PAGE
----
Cyberpolitics in International Relations
320 pp., 6 x 9 in, 6 maps, 13 charts, 62 graphs
- Published: November 9, 2012
- Published: November 9, 2012
An examination of the ways cyberspace is changing both the theory and the practice of international relations.
Cyberspace is widely acknowledged as a fundamental fact of daily life in today's world. Until recently, its political impact was thought to be a matter of low politics—background conditions and routine processes and decisions. Now, however, experts have begun to recognize its effect on high politics—national security, core institutions, and critical decision processes. In this book, Nazli Choucri investigates the implications of this new cyberpolitical reality for international relations theory, policy, and practice.
The ubiquity, fluidity, and anonymity of cyberspace have already challenged such concepts as leverage and influence, national security and diplomacy, and borders and boundaries in the traditionally state-centric arena of international relations. Choucri grapples with fundamental questions of how we can take explicit account of cyberspace in the analysis of world politics and how we can integrate the traditional international system with its cyber venues.
After establishing the theoretical and empirical terrain, Choucri examines modes of cyber conflict and cyber cooperation in international relations; the potential for the gradual convergence of cyberspace and sustainability, in both substantive and policy terms; and the emergent synergy of cyberspace and international efforts toward sustainable development. Choucri's discussion is theoretically driven and empirically grounded, drawing on recent data and analyzing the dynamics of cyberpolitics at individual, state, international, and global levels.
In 1990, only a quarter of a million people used the Internet; today a third of the world population is connected and the growth is exponential. Our understanding of the implications for international relations struggles to keep up. In this original work, Nazli Choucri uses her lateral pressure theory to shed light on this dramatic change.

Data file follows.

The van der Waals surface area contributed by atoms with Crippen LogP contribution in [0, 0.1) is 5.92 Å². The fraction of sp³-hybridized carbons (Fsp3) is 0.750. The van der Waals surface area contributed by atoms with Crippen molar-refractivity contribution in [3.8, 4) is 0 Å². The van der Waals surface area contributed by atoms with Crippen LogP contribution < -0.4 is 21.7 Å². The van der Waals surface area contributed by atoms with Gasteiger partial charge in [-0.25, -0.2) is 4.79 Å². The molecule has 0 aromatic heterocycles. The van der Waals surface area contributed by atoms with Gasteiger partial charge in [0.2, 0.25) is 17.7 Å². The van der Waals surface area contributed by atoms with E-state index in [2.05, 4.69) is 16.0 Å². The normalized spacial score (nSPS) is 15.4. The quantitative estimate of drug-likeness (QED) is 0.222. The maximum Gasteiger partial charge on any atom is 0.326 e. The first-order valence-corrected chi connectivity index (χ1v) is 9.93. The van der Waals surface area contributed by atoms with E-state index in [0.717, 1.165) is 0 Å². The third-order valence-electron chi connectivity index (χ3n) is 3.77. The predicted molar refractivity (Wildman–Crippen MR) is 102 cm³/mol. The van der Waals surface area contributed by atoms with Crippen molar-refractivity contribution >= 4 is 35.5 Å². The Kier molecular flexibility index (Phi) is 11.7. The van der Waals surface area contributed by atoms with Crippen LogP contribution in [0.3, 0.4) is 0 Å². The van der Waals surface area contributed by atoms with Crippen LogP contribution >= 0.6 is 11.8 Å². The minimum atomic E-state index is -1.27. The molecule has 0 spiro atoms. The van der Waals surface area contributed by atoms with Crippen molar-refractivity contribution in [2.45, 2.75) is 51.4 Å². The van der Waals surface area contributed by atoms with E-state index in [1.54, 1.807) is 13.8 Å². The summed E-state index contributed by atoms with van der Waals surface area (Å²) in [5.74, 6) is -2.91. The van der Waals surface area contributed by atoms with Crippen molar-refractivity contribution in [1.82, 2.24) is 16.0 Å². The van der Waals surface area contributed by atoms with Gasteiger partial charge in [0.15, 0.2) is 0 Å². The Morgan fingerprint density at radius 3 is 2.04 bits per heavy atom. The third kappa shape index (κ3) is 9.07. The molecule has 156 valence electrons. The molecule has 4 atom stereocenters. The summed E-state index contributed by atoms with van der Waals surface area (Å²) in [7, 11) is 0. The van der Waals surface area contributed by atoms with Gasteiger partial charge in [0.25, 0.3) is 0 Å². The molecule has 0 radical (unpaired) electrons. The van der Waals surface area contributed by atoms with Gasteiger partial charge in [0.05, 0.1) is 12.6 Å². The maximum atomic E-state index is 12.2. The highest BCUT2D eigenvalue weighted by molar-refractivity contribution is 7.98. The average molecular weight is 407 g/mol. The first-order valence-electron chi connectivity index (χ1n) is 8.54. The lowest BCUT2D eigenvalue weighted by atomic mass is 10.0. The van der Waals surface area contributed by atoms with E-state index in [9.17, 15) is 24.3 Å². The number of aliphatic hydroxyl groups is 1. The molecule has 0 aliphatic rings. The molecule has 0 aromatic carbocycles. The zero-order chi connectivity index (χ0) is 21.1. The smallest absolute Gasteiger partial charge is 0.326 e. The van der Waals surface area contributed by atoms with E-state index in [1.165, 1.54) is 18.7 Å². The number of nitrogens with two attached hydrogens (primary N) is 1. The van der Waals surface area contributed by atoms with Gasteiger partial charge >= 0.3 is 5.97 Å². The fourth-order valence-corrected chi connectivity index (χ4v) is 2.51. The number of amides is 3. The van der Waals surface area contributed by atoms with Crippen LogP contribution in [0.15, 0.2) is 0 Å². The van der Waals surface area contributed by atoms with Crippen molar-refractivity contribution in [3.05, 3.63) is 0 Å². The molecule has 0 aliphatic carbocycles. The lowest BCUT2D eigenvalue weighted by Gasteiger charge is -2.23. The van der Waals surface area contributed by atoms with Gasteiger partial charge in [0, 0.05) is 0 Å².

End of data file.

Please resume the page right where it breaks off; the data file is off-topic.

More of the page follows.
Joseph S. Nye, Harvard University; author of The Future of Power
This book is an imaginative, skillful integration of the key concerns of international relations and the burgeoning scholarship on new communication technologies. Nazli Choucri argues convincingly that understanding international politics must now take into account the great changes in global communication of the past two decades. A timely and refreshing book, and one that reveals how digital media are reconfiguring many of the classic themes of international relations theory.
Andrew Chadwick, Professor of Political Science and Co-Director of the New Political Communication Unit in the Department of Politics and International Relations, Royal Holloway, University of London
The global communications system is becoming more complex and of more strategic importance for international politics. Cyber security issues have vaulted to the top of the international security agenda. Now more than ever it is important for scholars of world politics to address the international relations implications of cyberspace. Cyberpolitics in International Relations is an important contribution to that pressing need, and should be widely read by scholars of world politics.
Ronald Deibert, Director of the Citizen Lab and Canada Centre for Global Security Studies, Munk School of Global Affairs, University of Toronto